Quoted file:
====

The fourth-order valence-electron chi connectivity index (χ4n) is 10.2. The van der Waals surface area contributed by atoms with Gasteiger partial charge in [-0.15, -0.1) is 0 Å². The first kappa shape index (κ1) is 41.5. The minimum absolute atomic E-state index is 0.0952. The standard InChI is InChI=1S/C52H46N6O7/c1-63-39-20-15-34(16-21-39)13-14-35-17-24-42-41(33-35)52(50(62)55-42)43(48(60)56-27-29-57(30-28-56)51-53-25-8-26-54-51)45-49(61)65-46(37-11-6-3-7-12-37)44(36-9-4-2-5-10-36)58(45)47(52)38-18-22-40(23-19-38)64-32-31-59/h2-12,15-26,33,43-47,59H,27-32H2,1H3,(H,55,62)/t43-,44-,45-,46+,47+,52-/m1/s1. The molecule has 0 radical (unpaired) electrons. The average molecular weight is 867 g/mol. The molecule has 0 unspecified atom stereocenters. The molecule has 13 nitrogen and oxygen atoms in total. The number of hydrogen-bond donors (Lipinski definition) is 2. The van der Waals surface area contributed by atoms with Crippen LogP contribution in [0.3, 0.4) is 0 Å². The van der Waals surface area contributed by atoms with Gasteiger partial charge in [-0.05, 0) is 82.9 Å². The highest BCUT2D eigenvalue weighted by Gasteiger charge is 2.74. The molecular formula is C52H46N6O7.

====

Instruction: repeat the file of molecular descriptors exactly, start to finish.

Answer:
The fourth-order valence-electron chi connectivity index (χ4n) is 10.2. The van der Waals surface area contributed by atoms with Gasteiger partial charge in [-0.15, -0.1) is 0 Å². The first kappa shape index (κ1) is 41.5. The minimum absolute atomic E-state index is 0.0952. The standard InChI is InChI=1S/C52H46N6O7/c1-63-39-20-15-34(16-21-39)13-14-35-17-24-42-41(33-35)52(50(62)55-42)43(48(60)56-27-29-57(30-28-56)51-53-25-8-26-54-51)45-49(61)65-46(37-11-6-3-7-12-37)44(36-9-4-2-5-10-36)58(45)47(52)38-18-22-40(23-19-38)64-32-31-59/h2-12,15-26,33,43-47,59H,27-32H2,1H3,(H,55,62)/t43-,44-,45-,46+,47+,52-/m1/s1. The molecule has 0 radical (unpaired) electrons. The average molecular weight is 867 g/mol. The molecule has 0 unspecified atom stereocenters. The molecule has 13 nitrogen and oxygen atoms in total. The number of hydrogen-bond donors (Lipinski definition) is 2. The van der Waals surface area contributed by atoms with Crippen LogP contribution in [0.3, 0.4) is 0 Å². The van der Waals surface area contributed by atoms with Gasteiger partial charge in [-0.05, 0) is 82.9 Å². The highest BCUT2D eigenvalue weighted by Gasteiger charge is 2.74. The molecular formula is C52H46N6O7.